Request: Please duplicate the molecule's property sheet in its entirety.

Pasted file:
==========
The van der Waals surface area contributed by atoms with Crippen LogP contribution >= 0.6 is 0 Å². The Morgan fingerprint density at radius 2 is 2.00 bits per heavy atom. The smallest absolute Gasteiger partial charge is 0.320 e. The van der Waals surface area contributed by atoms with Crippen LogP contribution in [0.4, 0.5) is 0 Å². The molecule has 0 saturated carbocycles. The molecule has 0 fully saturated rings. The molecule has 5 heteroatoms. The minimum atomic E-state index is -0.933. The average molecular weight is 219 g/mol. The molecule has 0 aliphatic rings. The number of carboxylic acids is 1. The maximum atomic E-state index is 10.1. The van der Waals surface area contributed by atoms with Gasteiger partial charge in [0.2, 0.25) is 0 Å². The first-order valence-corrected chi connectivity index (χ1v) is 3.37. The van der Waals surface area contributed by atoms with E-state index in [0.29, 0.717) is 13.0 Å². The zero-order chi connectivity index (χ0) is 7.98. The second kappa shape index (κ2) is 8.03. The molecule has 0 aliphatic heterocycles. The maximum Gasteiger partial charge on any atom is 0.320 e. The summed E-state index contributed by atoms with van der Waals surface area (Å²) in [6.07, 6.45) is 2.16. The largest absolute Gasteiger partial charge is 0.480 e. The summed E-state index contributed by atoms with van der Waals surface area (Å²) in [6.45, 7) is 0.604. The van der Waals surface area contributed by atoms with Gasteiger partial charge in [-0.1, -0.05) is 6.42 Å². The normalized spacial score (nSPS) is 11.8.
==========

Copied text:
The van der Waals surface area contributed by atoms with Crippen LogP contribution >= 0.6 is 0 Å². The Morgan fingerprint density at radius 2 is 2.00 bits per heavy atom. The smallest absolute Gasteiger partial charge is 0.320 e. The van der Waals surface area contributed by atoms with Crippen LogP contribution in [0.4, 0.5) is 0 Å². The molecule has 0 saturated carbocycles. The molecule has 0 fully saturated rings. The molecule has 5 heteroatoms. The minimum atomic E-state index is -0.933. The average molecular weight is 219 g/mol. The molecule has 0 aliphatic rings. The number of carboxylic acids is 1. The maximum atomic E-state index is 10.1. The van der Waals surface area contributed by atoms with Gasteiger partial charge in [0.2, 0.25) is 0 Å². The first-order valence-corrected chi connectivity index (χ1v) is 3.37. The van der Waals surface area contributed by atoms with E-state index in [0.29, 0.717) is 13.0 Å². The zero-order chi connectivity index (χ0) is 7.98. The second kappa shape index (κ2) is 8.03. The molecule has 0 aliphatic heterocycles. The maximum Gasteiger partial charge on any atom is 0.320 e. The summed E-state index contributed by atoms with van der Waals surface area (Å²) in [6.07, 6.45) is 2.16. The largest absolute Gasteiger partial charge is 0.480 e. The summed E-state index contributed by atoms with van der Waals surface area (Å²) in [6.45, 7) is 0.604. The van der Waals surface area contributed by atoms with Gasteiger partial charge in [-0.1, -0.05) is 6.42 Å². The normalized spacial score (nSPS) is 11.8.